Strategies to Decrease Women's Involvement in Criminal Justice Services

Evelyn Woodland
January 24, 2024

The pursuit of a more equitable and rehabilitative criminal justice system demands proactive measures to address the root causes of female offending. This blog delves into key strategies outlined in the Female Offender Strategy Report (2018) aimed at diminishing women's involvement in criminal justice services. By intervening earlier, diverting offenders appropriately, and fostering collaborative approaches, we can collectively contribute to breaking the cycle of female incarceration.

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Intervening Earlier: Addressing Vulnerabilities

The Female Offender Strategy advocates for early intervention to tackle vulnerabilities that may lead to offending. Allocating funds to community provision and domestic abuse services for women emerges as a pivotal strategy. By bolstering these resources, society can address underlying issues and provide essential support, mitigating the risk of women entering the criminal justice system.

Diverting Offenders: Preventing Recidivism

Effective diversionary tactics play a crucial role in preventing reoffending and reducing the burden on the criminal justice system. The report underscores various approaches to diverting offenders, including optimising Liaison & Diversion schemes. These schemes act as gateways to support and rehabilitation, identifying and addressing underlying needs rather than defaulting to punitive measures.

Supporting the police to work with vulnerable women is another vital aspect of diversion. Enhancing law enforcement's capacity to engage empathetically and collaboratively with vulnerable women fosters a more compassionate approach, recognising the intersectionality of their experiences.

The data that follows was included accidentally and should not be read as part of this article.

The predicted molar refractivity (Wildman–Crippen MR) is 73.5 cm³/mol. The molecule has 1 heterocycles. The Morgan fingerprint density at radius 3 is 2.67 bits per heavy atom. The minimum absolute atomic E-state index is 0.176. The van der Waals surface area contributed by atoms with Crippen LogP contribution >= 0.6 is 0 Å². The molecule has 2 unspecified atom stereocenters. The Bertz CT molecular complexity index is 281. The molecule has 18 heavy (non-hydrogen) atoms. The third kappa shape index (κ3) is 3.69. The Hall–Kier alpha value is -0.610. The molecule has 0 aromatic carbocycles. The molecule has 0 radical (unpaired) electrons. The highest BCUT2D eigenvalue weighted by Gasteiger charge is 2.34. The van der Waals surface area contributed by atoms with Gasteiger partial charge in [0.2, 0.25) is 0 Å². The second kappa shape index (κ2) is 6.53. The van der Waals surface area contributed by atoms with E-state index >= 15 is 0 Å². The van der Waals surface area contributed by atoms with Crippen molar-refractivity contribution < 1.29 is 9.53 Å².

Improving Use of Out of Court Disposals and Working with Non-Police Prosecutors

The strategy emphasises the need to enhance the utilisation of Out of Court Disposals (OOCDs). These disposals provide an opportunity for resolution outside the formal courtroom setting, steering away from unnecessary escalation. By refining the application and effectiveness of OOCDs, the criminal justice system can better align with rehabilitative goals, particularly for non-violent and low-risk offences.

Collaboration extends beyond law enforcement to involve non-police prosecutors. By engaging a broader spectrum of legal professionals, the criminal justice system becomes more versatile and responsive. Non-police prosecutors bring diverse perspectives and expertise, contributing to a more nuanced and holistic approach to addressing female offending.

Promoting Retail-Based Diversion

An innovative approach outlined in the report involves promoting Retail-Based Diversion. This recognises the potential for rehabilitation within retail settings and explores alternatives to criminalisation for certain offences. By diverting individuals towards community-based interventions, such as counselling or educational programmes, Retail-Based Diversion aligns with the overarching goal of breaking the cycle of female involvement in criminal justice services.

In conclusion, breaking the cycle of women's involvement in criminal justice services demands a multifaceted and collaborative effort. The strategies outlined in the Female Offender Strategy Report provide a roadmap for intervention, diversion, and a more compassionate approach to justice. By investing in community provision, optimising diversion schemes, and promoting collaborative practices, we can collectively contribute to a criminal justice system that aims not only to punish but also to rehabilitate, ultimately breaking the cycle for women involved in offending.